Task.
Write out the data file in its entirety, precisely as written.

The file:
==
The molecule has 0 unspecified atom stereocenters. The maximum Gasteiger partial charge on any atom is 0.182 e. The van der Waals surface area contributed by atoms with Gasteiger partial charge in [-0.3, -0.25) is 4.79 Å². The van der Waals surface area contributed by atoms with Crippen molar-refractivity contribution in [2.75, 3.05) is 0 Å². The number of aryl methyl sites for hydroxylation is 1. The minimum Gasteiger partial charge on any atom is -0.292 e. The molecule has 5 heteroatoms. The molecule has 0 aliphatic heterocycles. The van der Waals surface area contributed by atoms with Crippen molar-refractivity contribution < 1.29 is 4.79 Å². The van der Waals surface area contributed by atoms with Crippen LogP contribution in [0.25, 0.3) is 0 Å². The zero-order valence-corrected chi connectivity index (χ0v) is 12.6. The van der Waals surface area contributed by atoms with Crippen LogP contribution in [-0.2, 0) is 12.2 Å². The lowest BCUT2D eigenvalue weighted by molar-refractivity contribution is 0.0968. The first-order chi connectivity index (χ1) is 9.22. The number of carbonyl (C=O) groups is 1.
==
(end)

The molecule has 0 unspecified atom stereocenters. The maximum Gasteiger partial charge on any atom is 0.182 e. The van der Waals surface area contributed by atoms with Gasteiger partial charge in [-0.3, -0.25) is 4.79 Å². The van der Waals surface area contributed by atoms with Crippen molar-refractivity contribution in [2.75, 3.05) is 0 Å². The number of aryl methyl sites for hydroxylation is 1. The minimum Gasteiger partial charge on any atom is -0.292 e. The molecule has 5 heteroatoms. The molecule has 0 aliphatic heterocycles. The van der Waals surface area contributed by atoms with Crippen molar-refractivity contribution < 1.29 is 4.79 Å². The van der Waals surface area contributed by atoms with Crippen LogP contribution in [0.25, 0.3) is 0 Å². The zero-order valence-corrected chi connectivity index (χ0v) is 12.6. The van der Waals surface area contributed by atoms with Crippen LogP contribution in [-0.2, 0) is 12.2 Å². The lowest BCUT2D eigenvalue weighted by molar-refractivity contribution is 0.0968. The first-order chi connectivity index (χ1) is 9.22. The number of carbonyl (C=O) groups is 1.